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If you purchase a USDA foreclosure house should you get a title opinion now or wait until you refinance in two years?


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2015-07-16 19:33:28
2015-07-16 19:33:28

You should NEVER purchase property without FIRST getting a title opinion or buying title insurance!

There could be liens that actually are larger than the amount you paid for the property. Without first having a title opinion or title insurance, this could become quite a costly venture. Further, when you refinance in two years, you will be able to get a re-issue credit on you lenders title policy because you have purchased owner's title insurance now.

A title opinion can usually be completed inside a week. The cost can vary but is usually under $1,000.00. Title insurance can be purchased in most states and the cost is often based on the value of the property. NEVER buy any real estate without one or both of these. It is a cheap way to be sure that you will not buy property and find yourself owing banks you've never heard of, or the ex-spouse of the seller for child support, or a carpenter that worked on remodeling the kitchen a year ago.


Related Questions

I don't think you can, you should try to get a mod- just say "bankruptcy" and see how helpful they will get.

Yes, and you should keep fighting to stay in your home until the foreclosure is final. Make every effort to contact and work something out with your lender. Right now the banks don't want any more repossessed homes if a refinance could help you repay your loan.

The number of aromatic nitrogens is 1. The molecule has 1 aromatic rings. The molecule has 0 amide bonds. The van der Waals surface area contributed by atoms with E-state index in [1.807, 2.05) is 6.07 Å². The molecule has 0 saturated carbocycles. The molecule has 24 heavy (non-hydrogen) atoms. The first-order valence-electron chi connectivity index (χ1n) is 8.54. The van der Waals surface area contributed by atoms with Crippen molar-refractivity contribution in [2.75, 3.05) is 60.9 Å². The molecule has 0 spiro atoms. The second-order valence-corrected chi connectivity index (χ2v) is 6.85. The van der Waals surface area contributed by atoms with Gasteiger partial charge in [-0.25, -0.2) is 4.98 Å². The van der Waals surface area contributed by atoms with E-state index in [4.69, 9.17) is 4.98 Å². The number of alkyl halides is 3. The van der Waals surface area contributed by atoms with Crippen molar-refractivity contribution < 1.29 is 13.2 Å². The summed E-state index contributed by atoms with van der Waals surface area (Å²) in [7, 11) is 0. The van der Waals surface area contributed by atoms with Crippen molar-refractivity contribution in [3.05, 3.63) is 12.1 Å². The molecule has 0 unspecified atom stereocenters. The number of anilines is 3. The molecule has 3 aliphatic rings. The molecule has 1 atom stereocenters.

Generally, no new lender will allow a refinance in that situation. You should speak with your lender.Generally, no new lender will allow a refinance in that situation. You should speak with your lender.Generally, no new lender will allow a refinance in that situation. You should speak with your lender.Generally, no new lender will allow a refinance in that situation. You should speak with your lender.

Every person should refinance their mortgage after five years.

You will most likely need to go to an auction to purchase any kind of equipment that has been repossessed in a foreclosure. There aren't really any direct sales without having to bid.

There are quite a lot of Refinance sites on the web I am including a couple , and this site

Once this motion is recorded it should stop the foreclosure process. Actually, once the bankruptcy is filed, the foreclosure process should already be stopped.

The foreclosure of a condominium unit upon which you hold a mortgage should proceed like any other foreclosure.

If somebody is looking to refinance their mortgage the first thing they should look at is how much they can afford to pay per month. Secondly, they should look at any fees involved with the refinance process.

As long as this was not a foreclosure and it does not show on your credit report, you should be fine. If it shows in your 12 month rental history it could also be a problem

You will need your deed to refinance your home. If you no longer have it, your mortgage company should be able to get it for you.